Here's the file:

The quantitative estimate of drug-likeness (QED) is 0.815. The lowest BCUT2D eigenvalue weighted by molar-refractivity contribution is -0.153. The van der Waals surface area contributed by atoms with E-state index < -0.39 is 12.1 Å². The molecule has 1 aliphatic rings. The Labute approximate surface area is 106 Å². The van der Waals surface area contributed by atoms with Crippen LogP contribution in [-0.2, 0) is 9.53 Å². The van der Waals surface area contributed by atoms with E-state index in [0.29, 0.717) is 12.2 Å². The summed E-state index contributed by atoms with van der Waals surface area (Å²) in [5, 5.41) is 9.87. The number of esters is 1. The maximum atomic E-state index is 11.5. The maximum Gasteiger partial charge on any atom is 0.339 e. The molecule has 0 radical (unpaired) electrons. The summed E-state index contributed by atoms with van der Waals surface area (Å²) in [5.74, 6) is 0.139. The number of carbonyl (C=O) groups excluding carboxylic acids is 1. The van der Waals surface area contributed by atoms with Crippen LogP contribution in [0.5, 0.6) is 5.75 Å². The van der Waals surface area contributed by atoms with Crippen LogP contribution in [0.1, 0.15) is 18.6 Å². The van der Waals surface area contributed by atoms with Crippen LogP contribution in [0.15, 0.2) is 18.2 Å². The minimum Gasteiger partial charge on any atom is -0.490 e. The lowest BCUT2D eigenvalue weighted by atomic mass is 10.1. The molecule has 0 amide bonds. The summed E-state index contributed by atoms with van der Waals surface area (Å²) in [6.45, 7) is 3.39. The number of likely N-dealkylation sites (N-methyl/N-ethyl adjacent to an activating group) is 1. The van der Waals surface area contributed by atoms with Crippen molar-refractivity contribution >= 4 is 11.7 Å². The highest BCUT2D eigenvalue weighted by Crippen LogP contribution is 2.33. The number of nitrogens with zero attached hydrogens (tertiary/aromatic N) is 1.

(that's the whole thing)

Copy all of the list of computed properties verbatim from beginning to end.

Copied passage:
The quantitative estimate of drug-likeness (QED) is 0.815. The lowest BCUT2D eigenvalue weighted by molar-refractivity contribution is -0.153. The van der Waals surface area contributed by atoms with E-state index < -0.39 is 12.1 Å². The molecule has 1 aliphatic rings. The Labute approximate surface area is 106 Å². The van der Waals surface area contributed by atoms with Crippen LogP contribution in [-0.2, 0) is 9.53 Å². The van der Waals surface area contributed by atoms with E-state index in [0.29, 0.717) is 12.2 Å². The summed E-state index contributed by atoms with van der Waals surface area (Å²) in [5, 5.41) is 9.87. The number of esters is 1. The maximum atomic E-state index is 11.5. The maximum Gasteiger partial charge on any atom is 0.339 e. The molecule has 0 radical (unpaired) electrons. The summed E-state index contributed by atoms with van der Waals surface area (Å²) in [5.74, 6) is 0.139. The number of carbonyl (C=O) groups excluding carboxylic acids is 1. The van der Waals surface area contributed by atoms with Crippen LogP contribution in [0.5, 0.6) is 5.75 Å². The van der Waals surface area contributed by atoms with Crippen LogP contribution in [0.1, 0.15) is 18.6 Å². The van der Waals surface area contributed by atoms with Crippen LogP contribution in [0.15, 0.2) is 18.2 Å². The minimum Gasteiger partial charge on any atom is -0.490 e. The lowest BCUT2D eigenvalue weighted by atomic mass is 10.1. The molecule has 0 amide bonds. The summed E-state index contributed by atoms with van der Waals surface area (Å²) in [6.45, 7) is 3.39. The number of likely N-dealkylation sites (N-methyl/N-ethyl adjacent to an activating group) is 1. The van der Waals surface area contributed by atoms with Crippen molar-refractivity contribution >= 4 is 11.7 Å². The highest BCUT2D eigenvalue weighted by Crippen LogP contribution is 2.33. The number of nitrogens with zero attached hydrogens (tertiary/aromatic N) is 1.